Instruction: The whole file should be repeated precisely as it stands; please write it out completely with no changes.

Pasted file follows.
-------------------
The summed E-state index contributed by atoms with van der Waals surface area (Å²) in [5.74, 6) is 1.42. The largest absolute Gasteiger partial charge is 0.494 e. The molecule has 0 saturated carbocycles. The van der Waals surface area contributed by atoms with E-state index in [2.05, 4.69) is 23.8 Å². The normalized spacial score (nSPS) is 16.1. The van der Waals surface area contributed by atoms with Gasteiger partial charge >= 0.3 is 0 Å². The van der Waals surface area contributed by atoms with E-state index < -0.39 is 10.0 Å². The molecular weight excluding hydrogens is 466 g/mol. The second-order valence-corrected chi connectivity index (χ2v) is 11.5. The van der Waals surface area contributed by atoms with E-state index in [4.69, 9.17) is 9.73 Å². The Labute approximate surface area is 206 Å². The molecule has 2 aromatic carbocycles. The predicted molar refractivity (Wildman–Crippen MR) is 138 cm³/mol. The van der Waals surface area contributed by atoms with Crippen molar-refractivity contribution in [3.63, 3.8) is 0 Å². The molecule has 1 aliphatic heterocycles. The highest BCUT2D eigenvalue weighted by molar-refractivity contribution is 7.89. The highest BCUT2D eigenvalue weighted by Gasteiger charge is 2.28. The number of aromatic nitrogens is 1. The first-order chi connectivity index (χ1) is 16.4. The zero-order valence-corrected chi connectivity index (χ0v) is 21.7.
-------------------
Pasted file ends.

The summed E-state index contributed by atoms with van der Waals surface area (Å²) in [5.74, 6) is 1.42. The largest absolute Gasteiger partial charge is 0.494 e. The molecule has 0 saturated carbocycles. The van der Waals surface area contributed by atoms with E-state index in [2.05, 4.69) is 23.8 Å². The normalized spacial score (nSPS) is 16.1. The van der Waals surface area contributed by atoms with Gasteiger partial charge >= 0.3 is 0 Å². The van der Waals surface area contributed by atoms with E-state index < -0.39 is 10.0 Å². The molecular weight excluding hydrogens is 466 g/mol. The second-order valence-corrected chi connectivity index (χ2v) is 11.5. The van der Waals surface area contributed by atoms with E-state index in [4.69, 9.17) is 9.73 Å². The Labute approximate surface area is 206 Å². The molecule has 2 aromatic carbocycles. The predicted molar refractivity (Wildman–Crippen MR) is 138 cm³/mol. The van der Waals surface area contributed by atoms with Crippen molar-refractivity contribution in [3.63, 3.8) is 0 Å². The molecule has 1 aliphatic heterocycles. The highest BCUT2D eigenvalue weighted by molar-refractivity contribution is 7.89. The highest BCUT2D eigenvalue weighted by Gasteiger charge is 2.28. The number of aromatic nitrogens is 1. The first-order chi connectivity index (χ1) is 16.4. The zero-order valence-corrected chi connectivity index (χ0v) is 21.7.